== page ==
As long as Winnetka has existed, so too has Edwards Florist.
That soon will change as the 174-year-old floral shop at 917 Willow Road will close for good at the end of October.
“It’s time,” said Nancy Hook, who has owned and operated the beloved shop with her husband, David, for more than 30 years.
Edwards Florist sells fresh flowers and produce, as well as seasonal decor, out of the store, while also providing floral service for special events, such as weddings, funerals, banquets and more.
A closing sale, starting at a storewide 30 percent, is on at Edwards through Oct. 31. To announce the pending store closure and ongoing sale, the Hooks sent a mailer to their customers. Nancy said the response ranged from surprise to tears to a loss for words.
“We have great customers,” she said. “We should thank every one of them. A lot of them really believe in shopping local.”
The Winnetka Historical Society dates Edwards Florist back to 1848. Nancy said she has historical records that show the store’s land was once measured in ladders and chains. It began mostly sourcing and selling vegetables.
In 1910, George Edwards and his family purchased and renamed the business. They sold it in 1950.
Ten years later, George Hook — a Round Lake farmer who wanted to keep working with plants — bought Edwards Florist. David Hook said he has helped out his father at the store since he was 5 years old and began working full-time there in 1975.
While purchasing inventory for Edwards, David Hook often encountered a saleswoman named Nancy. David and Nancy, who married in 1993, began operating the store after George Hook’s death in 1991.
As the two prepare to retire, they say members of their family do not wish to continue operation of Edwards.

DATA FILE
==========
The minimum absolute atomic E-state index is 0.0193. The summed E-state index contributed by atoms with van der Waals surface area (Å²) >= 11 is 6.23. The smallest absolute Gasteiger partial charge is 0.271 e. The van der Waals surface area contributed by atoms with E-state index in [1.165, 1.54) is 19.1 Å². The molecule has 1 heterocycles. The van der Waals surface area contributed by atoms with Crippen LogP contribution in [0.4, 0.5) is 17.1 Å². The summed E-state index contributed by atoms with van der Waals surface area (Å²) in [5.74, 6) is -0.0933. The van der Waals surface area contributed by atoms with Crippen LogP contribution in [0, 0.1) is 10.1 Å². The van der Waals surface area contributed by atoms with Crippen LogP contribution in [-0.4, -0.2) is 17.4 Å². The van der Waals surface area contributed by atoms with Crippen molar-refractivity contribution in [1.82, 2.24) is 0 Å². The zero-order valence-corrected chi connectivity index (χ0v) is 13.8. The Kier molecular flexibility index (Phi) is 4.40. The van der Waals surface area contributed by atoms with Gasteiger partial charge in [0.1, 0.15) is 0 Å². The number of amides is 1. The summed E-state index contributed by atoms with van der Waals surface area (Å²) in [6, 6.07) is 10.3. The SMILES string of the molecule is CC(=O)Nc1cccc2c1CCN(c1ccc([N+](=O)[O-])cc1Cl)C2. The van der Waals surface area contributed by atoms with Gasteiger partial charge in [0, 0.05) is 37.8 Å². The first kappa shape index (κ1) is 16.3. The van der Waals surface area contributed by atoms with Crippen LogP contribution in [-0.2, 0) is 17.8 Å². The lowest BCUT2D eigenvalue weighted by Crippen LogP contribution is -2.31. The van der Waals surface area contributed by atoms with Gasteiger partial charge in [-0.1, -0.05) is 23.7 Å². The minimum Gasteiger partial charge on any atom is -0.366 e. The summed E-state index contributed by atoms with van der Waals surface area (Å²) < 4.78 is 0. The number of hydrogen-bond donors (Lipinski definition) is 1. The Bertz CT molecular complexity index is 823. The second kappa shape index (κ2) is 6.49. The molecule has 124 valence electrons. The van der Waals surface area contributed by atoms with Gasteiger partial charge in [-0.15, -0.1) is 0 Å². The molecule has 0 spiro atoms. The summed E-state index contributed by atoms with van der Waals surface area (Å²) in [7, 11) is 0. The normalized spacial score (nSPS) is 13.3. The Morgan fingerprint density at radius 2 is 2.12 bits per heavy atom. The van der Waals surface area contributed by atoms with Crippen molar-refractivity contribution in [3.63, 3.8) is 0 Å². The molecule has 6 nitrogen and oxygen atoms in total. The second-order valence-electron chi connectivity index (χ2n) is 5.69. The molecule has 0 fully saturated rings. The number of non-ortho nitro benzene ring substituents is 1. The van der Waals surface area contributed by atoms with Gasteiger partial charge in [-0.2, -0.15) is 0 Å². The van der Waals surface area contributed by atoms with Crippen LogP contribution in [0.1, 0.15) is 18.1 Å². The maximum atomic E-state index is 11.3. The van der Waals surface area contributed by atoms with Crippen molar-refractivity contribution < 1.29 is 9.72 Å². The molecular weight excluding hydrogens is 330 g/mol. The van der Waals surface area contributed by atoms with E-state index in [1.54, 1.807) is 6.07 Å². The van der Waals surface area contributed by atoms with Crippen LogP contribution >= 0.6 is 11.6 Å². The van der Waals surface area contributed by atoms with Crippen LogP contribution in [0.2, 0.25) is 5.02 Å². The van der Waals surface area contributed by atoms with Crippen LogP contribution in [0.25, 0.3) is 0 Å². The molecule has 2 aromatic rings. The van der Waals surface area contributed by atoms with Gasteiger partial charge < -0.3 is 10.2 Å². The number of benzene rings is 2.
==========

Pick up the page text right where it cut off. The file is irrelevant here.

Through the years, David has seen three generations come through the doors, and Edwards has worked weddings for couples and years later, their children.
A lot has changed between then and now. Nancy Hook said while business is doing just fine, it has not gotten any easier, as like most the old-school store pivoted to compete in the digital age.
“It’s bittersweet,” she said of the closing. “Small brick-and-mortars have struggled. But we made it through all the wars and 9/11 and even COVID, which changed people’s buying habits.”
That was just one piece of evidence that informed the Hooks’ decision to close their shop.
Edwards’ aging infrastructure — such as its roof and driveway — need costly improvements, and Nancy estimates that David has worked seven days per week for the last five years.
Before David’s mother, Ann Hook, died in 2020, she told David she wanted him to give up the store.
“It just got to a point that if we didn’t call it quits now, then when,” he said.
There is plenty to do before Edwards is completely gone, but David and Nancy Hook, both in their 60s, are already daydreaming about their first vacation in 14 years.
And after the first one, maybe another.
“Maybe Australia or New Zealand,” Nancy said.
“Yeah, definitely there, and just seeing more of the United States — traveling around,” David said.
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